US in talks with Russia after it bombed US-backed rebels in Syria

US in talks with Russia after it bombed US-backed rebels in Syria
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The Pentagon has engaged with the Russian military after it struck Pentagon-supported rebels with airstrikes in southern Syria on Thursday, a senior Pentagon official said Friday. 

"We have engaged with the Russians per our [memorandum of understanding] guidelines, and those conversations continue," the official said. 

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Reuters reported Friday afternoon that even after the Pentagon had asked Moscow to stop after the first strike, the Russians launched a second strike against the rebels. 

A U.S. official told Reuters that a small number of Syrian fighters were killed in Thursday's airstrikes. 

A senior defense official said Thursday that Russia's actions "raise serious concern about Russian intentions." 

"We will seek an explanation from Russia on why it took this action and assurances this will not happen again," the official said.

Earlier in the day, Pentagon press secretary Peter Cook said if the reports of airstrikes were true, it would be a "mistake." 

"If this indeed was a Russian airstrike, that they're targeting forces that are trying to get rid of ISIL, and we think that would be a mistake," he said, using another acronym for the Islamic State in Iraq and Syria. 

Russia launched an air campaign in Syria last September, which it said was aimed at targeting ISIS. The majority of its airstrikes, however, have been aimed at Western-backed rebels in order to shore up Syrian President Bashar al Assad.  

The senior defense official also pointed out that the strikes were not in support of Syrian or Russian troops.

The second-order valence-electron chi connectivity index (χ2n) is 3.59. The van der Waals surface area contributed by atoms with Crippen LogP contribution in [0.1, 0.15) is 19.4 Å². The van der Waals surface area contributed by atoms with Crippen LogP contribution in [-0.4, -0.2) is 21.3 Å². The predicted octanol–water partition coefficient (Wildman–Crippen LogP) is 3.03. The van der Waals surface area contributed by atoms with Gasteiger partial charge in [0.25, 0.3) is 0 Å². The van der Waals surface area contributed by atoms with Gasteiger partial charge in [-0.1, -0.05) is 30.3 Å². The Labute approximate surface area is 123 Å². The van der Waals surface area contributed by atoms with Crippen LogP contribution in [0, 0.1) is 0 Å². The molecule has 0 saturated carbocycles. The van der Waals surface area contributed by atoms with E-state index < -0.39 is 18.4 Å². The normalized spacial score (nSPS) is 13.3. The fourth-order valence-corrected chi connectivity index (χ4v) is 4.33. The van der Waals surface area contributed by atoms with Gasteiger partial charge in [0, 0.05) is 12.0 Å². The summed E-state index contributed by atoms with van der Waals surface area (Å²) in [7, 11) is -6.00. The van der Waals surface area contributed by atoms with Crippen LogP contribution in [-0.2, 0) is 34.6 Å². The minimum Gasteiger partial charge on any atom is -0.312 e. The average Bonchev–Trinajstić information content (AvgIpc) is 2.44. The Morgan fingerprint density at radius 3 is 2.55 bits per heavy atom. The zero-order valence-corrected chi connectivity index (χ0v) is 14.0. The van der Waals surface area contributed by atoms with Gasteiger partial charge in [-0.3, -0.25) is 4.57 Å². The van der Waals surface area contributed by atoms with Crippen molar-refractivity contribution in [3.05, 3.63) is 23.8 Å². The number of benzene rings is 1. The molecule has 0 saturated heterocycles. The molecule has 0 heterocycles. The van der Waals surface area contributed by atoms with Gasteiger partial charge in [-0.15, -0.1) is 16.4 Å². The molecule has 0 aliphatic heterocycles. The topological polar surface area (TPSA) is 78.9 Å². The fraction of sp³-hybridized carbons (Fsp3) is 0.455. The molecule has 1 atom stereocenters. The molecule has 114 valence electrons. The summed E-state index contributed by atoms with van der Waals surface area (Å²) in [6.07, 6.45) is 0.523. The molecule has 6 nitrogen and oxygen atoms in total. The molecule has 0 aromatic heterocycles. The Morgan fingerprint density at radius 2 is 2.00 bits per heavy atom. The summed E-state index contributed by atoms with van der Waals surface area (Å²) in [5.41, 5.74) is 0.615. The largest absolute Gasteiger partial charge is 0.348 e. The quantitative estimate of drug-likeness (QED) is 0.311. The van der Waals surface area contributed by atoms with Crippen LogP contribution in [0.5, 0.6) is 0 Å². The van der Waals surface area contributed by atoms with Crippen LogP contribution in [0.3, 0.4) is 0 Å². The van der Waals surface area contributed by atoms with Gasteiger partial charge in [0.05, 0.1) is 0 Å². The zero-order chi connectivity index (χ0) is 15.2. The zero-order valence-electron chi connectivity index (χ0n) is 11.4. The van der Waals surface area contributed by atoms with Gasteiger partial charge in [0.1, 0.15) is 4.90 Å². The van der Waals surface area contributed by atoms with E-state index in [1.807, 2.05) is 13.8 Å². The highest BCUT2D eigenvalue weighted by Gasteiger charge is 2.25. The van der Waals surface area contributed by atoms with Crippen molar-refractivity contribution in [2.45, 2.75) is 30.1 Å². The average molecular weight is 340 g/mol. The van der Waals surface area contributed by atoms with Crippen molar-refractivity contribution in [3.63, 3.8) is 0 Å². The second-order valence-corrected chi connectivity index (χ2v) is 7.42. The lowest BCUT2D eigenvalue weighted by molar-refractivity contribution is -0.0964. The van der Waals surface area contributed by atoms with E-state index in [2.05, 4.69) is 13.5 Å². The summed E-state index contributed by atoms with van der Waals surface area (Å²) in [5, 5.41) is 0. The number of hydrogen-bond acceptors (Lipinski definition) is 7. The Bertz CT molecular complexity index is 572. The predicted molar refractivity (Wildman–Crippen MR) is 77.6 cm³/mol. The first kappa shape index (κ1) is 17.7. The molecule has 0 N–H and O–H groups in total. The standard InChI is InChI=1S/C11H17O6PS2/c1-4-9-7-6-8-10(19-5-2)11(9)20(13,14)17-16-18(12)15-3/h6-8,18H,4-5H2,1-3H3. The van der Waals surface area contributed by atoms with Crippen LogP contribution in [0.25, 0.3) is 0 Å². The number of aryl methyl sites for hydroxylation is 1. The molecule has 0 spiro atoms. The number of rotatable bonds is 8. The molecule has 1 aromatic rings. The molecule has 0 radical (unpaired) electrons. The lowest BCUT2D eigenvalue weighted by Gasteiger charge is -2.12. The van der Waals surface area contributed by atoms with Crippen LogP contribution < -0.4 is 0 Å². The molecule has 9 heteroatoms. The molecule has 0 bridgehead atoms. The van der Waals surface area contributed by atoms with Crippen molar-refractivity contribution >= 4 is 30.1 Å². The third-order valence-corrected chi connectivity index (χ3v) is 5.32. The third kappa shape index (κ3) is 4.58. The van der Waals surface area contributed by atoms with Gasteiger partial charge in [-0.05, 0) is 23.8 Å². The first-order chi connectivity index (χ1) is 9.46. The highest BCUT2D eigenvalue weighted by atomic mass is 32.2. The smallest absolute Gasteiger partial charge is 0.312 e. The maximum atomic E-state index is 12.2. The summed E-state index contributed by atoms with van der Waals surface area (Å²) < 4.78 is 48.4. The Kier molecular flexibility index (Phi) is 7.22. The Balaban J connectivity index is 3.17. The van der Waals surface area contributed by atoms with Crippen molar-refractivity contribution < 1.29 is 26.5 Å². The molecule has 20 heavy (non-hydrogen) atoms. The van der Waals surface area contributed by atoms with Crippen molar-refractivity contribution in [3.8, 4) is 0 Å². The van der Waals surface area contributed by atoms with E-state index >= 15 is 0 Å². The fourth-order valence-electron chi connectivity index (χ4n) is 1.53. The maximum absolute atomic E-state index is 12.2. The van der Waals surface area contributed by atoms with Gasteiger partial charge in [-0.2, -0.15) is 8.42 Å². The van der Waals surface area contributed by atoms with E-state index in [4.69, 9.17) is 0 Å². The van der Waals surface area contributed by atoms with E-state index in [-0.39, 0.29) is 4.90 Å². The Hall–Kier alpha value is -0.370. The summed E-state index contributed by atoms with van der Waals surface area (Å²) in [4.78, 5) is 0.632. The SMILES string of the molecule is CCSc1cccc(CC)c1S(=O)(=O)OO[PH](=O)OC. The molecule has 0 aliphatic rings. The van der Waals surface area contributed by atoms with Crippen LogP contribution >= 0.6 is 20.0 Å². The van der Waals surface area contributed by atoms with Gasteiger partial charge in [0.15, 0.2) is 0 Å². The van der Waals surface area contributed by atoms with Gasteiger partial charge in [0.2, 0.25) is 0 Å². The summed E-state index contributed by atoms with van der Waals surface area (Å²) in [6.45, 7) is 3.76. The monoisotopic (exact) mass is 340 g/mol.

"Russian aircraft have not been active in this area of Southern Syria for some time, and there were no Syrian regime or Russian ground forces in the vicinity," the official said. 

The Obama administration has sought to avoid a military conflict with Syrian or Russian forces, leery of getting bogged down in a new war. Instead, it has tried to stop Russian airstrikes by encouraging ceasefires and a political solution to the Syrian civil war. However, neither have gained traction, and Assad has struck an increasingly defiant tone in refusing to step down. 

The Pentagon did not identify the rebels but said they included individuals who have received U.S. support. 

The Kremlin on Friday said it was hard to distinguish between moderate and Islamist extremist rebels on the ground because they were fighting so close to one another, according to Reuters. 

Defense Secretary Ash Carter on Friday during a press conference called the Russian strikes "problematic." 

"The Russians initially said they were coming in to fight ISIL, and that's not what they did," he said.

He also said the channels established in the memorandum of understanding between the U.S. and Russian militaries to avert accidents between the two militaries "wasn't professionally used." 

"So we're trying [to] clarify the facts and use that channel with the Russians to understand what went on there," he said.